The report’s findings underscore that widespread improvement in principal pre-service programs requires universities, school districts, state organizations, and others to work together. Participants across the seven initiative sites reported that having a team of stakeholders dedicated to the mission was a major driver of the work. Universities led the undertaking. But all partners actively participated throughout the initiative. 


The initiative set up structures that bolstered the effort. They included:

  • Partners formed steering groups that met regularly to keep involved in the redesign. Universities formed working groups with faculty members and district leaders.
  • Program self-assessments helped the partners identify program strengths and weakness, and to keep the redesign work on track. The partners also collected data to inform continuous improvement. 
  • Each university program was mentored by one or two programs from other states that had successfully redesigned principal preparation.

The effort encountered rough patches, too:

  • Some faculty members were reluctant to share ownership of their courses. And some were concerned about a shift from theory to practice. 
  • Using district-based adjunct faculty meant providing orientation and supports for these instructors. 
  • When the programs expanded to include new districts, they grappled with how to adapt to local circumstances and stay true to essential aspects of the redesign.
  • The challenge mentioned most often was lack time to carry out the redesign work. 

The seven participating universities were:

  • Albany State University in Georgia
  • University of Connecticut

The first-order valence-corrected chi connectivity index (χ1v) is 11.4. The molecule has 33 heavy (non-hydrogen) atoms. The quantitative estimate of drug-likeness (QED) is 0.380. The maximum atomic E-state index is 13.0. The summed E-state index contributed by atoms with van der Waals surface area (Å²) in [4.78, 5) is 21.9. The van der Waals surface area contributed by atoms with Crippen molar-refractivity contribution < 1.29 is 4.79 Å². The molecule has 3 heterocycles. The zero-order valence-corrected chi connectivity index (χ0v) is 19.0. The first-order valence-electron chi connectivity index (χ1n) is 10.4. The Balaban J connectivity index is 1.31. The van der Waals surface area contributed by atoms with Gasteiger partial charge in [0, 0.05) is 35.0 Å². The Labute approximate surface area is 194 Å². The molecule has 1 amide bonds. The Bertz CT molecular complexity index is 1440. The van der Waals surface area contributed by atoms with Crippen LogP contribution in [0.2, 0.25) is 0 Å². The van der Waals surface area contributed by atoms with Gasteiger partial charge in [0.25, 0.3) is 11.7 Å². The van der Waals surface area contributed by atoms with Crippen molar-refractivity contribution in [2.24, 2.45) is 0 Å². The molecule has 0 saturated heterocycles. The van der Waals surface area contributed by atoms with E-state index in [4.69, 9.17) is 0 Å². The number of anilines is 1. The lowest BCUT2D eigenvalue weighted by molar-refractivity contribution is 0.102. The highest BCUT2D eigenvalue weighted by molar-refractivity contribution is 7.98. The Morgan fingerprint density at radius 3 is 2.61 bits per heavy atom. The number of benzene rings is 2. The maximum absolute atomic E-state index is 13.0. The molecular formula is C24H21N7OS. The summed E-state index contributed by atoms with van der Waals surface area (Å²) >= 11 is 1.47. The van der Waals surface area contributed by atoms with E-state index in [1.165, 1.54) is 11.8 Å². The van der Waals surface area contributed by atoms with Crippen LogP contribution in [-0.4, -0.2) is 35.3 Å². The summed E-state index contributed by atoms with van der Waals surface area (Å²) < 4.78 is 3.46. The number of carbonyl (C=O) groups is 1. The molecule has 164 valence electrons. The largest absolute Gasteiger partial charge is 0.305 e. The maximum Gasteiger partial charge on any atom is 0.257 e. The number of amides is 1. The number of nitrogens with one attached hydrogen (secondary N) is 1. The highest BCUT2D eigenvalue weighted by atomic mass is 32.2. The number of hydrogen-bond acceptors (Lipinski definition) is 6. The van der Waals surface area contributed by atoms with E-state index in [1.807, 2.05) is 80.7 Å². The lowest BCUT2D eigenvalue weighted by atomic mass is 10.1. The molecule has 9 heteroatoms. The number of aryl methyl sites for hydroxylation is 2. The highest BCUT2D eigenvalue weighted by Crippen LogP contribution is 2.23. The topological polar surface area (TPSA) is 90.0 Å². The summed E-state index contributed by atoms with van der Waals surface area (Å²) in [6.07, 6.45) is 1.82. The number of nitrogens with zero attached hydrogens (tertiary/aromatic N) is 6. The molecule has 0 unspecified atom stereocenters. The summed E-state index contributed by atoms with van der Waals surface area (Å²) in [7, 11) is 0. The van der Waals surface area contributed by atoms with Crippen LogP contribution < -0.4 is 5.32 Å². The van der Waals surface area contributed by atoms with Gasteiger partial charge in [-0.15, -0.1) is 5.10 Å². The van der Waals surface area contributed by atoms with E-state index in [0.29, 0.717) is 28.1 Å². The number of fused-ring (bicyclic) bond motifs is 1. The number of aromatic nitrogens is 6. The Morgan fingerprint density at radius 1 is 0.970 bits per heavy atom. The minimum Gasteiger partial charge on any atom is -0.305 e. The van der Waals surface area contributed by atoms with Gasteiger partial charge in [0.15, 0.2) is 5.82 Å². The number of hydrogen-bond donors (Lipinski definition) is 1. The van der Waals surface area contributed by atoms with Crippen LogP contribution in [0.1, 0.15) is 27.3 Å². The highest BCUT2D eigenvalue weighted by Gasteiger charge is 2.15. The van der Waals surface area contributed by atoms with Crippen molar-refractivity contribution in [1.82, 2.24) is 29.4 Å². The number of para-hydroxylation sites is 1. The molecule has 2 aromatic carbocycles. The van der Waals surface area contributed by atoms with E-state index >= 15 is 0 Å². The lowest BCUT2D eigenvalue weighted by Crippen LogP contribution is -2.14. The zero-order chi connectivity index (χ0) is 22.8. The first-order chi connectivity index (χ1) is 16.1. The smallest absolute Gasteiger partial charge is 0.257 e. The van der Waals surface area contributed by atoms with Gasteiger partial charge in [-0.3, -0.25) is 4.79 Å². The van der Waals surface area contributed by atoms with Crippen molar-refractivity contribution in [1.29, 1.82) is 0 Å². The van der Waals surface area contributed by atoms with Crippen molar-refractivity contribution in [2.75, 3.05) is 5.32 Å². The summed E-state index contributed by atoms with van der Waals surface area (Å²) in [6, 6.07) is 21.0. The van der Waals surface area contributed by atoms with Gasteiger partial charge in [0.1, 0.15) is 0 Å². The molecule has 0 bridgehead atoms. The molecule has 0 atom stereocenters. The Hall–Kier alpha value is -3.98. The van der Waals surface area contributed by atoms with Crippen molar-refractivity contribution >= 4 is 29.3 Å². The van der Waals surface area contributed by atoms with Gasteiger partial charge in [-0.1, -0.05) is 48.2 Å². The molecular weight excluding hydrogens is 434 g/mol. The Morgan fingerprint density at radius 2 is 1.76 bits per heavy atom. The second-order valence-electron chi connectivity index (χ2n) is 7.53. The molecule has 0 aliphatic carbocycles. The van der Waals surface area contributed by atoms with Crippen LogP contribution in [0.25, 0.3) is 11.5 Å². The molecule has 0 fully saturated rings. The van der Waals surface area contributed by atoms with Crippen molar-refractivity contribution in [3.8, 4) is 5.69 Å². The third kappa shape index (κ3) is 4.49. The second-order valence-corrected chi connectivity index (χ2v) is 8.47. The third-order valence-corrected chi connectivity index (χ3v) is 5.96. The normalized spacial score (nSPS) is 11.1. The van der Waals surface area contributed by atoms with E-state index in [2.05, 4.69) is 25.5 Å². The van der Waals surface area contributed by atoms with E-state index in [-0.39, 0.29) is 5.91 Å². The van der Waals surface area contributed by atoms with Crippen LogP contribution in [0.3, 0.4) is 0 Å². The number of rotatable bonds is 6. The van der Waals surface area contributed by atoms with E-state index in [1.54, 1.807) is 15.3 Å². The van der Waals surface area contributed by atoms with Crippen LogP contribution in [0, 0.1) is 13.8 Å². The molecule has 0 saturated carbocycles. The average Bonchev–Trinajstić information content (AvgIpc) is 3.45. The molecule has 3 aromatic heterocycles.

• Florida Atlantic University
  • North Carolina State University
  • San Diego State University
  • Virginia State University
  • Western Kentucky University


Key Takeaways

  • Seven universities in seven states participated in the University Principal Preparation Initiative, which launched in 2016. Universities successfully redesigned their principal preparation programs to reflect evidence-based practices.
  • Redesigning university pre-service programs required universities to collaborate with school districts, the state, and others.   Universities led the collaboration. But all partners actively participated throughout the initiative. 
  • Major areas of work included: Aligning the curriculum to state and national standards. Ensuring instruction was informed by district needs. Emphasizing practical experience to reinforce coursework. Organizing enrollees into cohorts to progress through the course of study together.  Working with districts to recruit diverse candidates.
  • A common set of supports across sites was one key to successful redesign. Those supports included a steering committee to lead the work, assessments to keep the work on track, and mentoring from programs that had previously redesigned principal preparation.


Figure 1 The Principal Preparation System

Hear From the Programs